Entry requirements of “good character” and “fitness” are clearly malleable. They consist of equally difficult concepts like honesty, integrity, and trustworthiness, and they turn on cultural and social expectations about which people differ. Yet good character and fitness requirements persist because they express traits and “soft” skills, however ill-defined, as essential to a profession’s functioning as the more definable “hard” skills of its members. The importance of fitness can become clear when a lack of fitness become evident in a disciplinary context. For example, a registrant may commit a criminal act exposing a professionally-catastrophic character trait. A registrant may also commit “lesser” acts yet expose “deal-breaking” character flaws when evading investigation.
Unfitness in the form of dishonesty that makes a registrant “ungovernable” was found in Law Society v. Hammoud,  L.S.D.D. No. 97 (“Hammoud 2” or “#2”), a penalty decision of the Law Society of Alberta. A discipline panel disbarred a student-at-law after finding (in Law Society v. Hammoud,  L.S.D.D. No. 253 (“Hammoud 1” or “#1”)) that he had repeatedly misdescribed, or failed to disclose, past events to the Law Society or to its investigators.
The respondent’s past: As later determined by the discipline panel, the respondent had been involved in the following criminal or other misconduct matters:
1. While a law student (and not enrolled with the Law Society), the respondent assaulted a professor, Dr. P, and pleaded guilty to a criminal charge of assault. He was sentenced to probation and community service, but had his probation period extended for his failing to complete his community service hours.
2. In 2006, when he later applied as a “student-at-law” with the Law Society [#1-1], he had to disclose details of the event (with Dr. P) and his breach of order. When his proposed articling principal withdrew, and withdrew his student application.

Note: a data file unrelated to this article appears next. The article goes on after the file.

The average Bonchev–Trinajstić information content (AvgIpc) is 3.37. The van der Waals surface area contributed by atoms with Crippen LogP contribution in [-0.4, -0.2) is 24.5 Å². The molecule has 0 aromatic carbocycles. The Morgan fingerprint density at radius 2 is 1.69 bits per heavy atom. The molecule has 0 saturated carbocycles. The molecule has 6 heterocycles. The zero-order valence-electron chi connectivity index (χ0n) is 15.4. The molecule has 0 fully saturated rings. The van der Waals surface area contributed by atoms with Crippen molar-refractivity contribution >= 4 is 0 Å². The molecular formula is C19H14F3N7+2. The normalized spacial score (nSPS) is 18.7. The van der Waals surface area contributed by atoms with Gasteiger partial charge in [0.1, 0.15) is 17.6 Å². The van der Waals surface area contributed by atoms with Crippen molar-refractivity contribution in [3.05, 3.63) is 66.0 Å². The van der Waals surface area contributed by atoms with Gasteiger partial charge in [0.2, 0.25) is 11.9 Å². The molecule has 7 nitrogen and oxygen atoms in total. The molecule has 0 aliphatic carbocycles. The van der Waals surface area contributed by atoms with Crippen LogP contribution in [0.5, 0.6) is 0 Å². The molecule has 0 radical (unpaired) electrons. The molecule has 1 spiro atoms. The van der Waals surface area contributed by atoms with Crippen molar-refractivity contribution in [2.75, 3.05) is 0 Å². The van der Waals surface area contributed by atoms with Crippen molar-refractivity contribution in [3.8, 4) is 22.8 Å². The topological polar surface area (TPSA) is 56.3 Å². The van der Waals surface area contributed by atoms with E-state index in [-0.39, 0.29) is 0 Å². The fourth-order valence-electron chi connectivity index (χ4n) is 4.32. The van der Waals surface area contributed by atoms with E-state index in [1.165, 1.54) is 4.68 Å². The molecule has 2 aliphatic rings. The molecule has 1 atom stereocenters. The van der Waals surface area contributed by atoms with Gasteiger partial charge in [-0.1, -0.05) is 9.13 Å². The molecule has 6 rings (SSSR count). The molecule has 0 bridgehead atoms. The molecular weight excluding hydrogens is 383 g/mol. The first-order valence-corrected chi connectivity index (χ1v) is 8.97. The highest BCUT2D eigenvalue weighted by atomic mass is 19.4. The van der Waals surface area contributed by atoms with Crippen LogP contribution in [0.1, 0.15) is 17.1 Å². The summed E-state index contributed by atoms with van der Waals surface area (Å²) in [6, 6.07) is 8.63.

3. In 2008, he again applied to be a student-at-law, and again had to disclose details of the event (with Dr. P) and his breach of order. He entered into articles with Mr. I. However, after several months, Mr. I terminated his employment. The respondent had assaulted Mr. I, although Mr. I did not disclose at the time.
4. In mid-2009, the respondent began his bar admission course (CPLED), but became involved in several incidents of rudeness and use of profane language with CPLED staff. CPLED staff reported his conduct to the Law society and eventually suspended him from the course.
5. In late 2009, an incident with his parents and sister led to his being charged with assault and uttering threats.
6. In early 2010 he was charged with trafficking in cannabis and obstructing a Police officer.
A lack of candour: The Law Society commenced an investigation of the incidents with CPLED staff, the family incident and the trafficking and obstruction charges.  The respondent provided accounts of events that significantly differed from accounts of others and minimized his own involvement or fault. [#1-78-80]